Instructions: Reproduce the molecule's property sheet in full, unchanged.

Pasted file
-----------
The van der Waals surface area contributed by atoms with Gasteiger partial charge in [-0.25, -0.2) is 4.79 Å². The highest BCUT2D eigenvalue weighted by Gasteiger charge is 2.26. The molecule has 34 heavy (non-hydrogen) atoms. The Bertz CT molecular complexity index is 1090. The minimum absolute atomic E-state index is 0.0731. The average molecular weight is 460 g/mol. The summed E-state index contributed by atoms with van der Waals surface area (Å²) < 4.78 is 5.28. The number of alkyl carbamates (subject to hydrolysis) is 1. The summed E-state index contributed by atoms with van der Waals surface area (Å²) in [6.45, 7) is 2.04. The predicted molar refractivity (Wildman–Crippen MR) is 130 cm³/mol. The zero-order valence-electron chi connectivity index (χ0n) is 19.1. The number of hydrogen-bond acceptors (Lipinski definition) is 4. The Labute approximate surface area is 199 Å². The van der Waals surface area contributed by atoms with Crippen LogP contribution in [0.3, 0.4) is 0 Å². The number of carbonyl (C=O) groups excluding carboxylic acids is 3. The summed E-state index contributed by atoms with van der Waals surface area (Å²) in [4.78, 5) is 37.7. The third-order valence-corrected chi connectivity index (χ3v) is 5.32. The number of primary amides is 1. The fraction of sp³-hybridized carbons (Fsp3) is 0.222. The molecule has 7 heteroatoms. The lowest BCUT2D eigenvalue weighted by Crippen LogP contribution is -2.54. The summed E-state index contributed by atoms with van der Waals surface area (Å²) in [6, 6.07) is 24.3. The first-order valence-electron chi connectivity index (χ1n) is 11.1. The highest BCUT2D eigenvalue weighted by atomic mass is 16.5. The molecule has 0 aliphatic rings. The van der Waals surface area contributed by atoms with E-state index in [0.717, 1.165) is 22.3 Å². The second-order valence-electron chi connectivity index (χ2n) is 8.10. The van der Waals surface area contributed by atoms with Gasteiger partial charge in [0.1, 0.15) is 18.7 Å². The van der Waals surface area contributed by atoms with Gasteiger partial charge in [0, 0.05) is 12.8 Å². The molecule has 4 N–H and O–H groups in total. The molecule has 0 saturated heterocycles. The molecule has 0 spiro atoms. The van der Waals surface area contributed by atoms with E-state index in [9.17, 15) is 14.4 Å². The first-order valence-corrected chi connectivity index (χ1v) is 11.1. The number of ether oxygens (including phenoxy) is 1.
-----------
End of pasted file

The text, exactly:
The van der Waals surface area contributed by atoms with Gasteiger partial charge in [-0.25, -0.2) is 4.79 Å². The highest BCUT2D eigenvalue weighted by Gasteiger charge is 2.26. The molecule has 34 heavy (non-hydrogen) atoms. The Bertz CT molecular complexity index is 1090. The minimum absolute atomic E-state index is 0.0731. The average molecular weight is 460 g/mol. The summed E-state index contributed by atoms with van der Waals surface area (Å²) < 4.78 is 5.28. The number of alkyl carbamates (subject to hydrolysis) is 1. The summed E-state index contributed by atoms with van der Waals surface area (Å²) in [6.45, 7) is 2.04. The predicted molar refractivity (Wildman–Crippen MR) is 130 cm³/mol. The zero-order valence-electron chi connectivity index (χ0n) is 19.1. The number of hydrogen-bond acceptors (Lipinski definition) is 4. The Labute approximate surface area is 199 Å². The van der Waals surface area contributed by atoms with Crippen LogP contribution in [0.3, 0.4) is 0 Å². The number of carbonyl (C=O) groups excluding carboxylic acids is 3. The summed E-state index contributed by atoms with van der Waals surface area (Å²) in [4.78, 5) is 37.7. The third-order valence-corrected chi connectivity index (χ3v) is 5.32. The number of primary amides is 1. The fraction of sp³-hybridized carbons (Fsp3) is 0.222. The molecule has 7 heteroatoms. The lowest BCUT2D eigenvalue weighted by Crippen LogP contribution is -2.54. The summed E-state index contributed by atoms with van der Waals surface area (Å²) in [6, 6.07) is 24.3. The first-order valence-electron chi connectivity index (χ1n) is 11.1. The highest BCUT2D eigenvalue weighted by atomic mass is 16.5. The molecule has 0 aliphatic rings. The van der Waals surface area contributed by atoms with E-state index in [0.717, 1.165) is 22.3 Å². The second-order valence-electron chi connectivity index (χ2n) is 8.10. The van der Waals surface area contributed by atoms with Gasteiger partial charge in [0.1, 0.15) is 18.7 Å². The van der Waals surface area contributed by atoms with Gasteiger partial charge in [0, 0.05) is 12.8 Å². The molecule has 4 N–H and O–H groups in total. The molecule has 0 saturated heterocycles. The molecule has 0 spiro atoms. The van der Waals surface area contributed by atoms with E-state index in [9.17, 15) is 14.4 Å². The first-order valence-corrected chi connectivity index (χ1v) is 11.1. The number of ether oxygens (including phenoxy) is 1.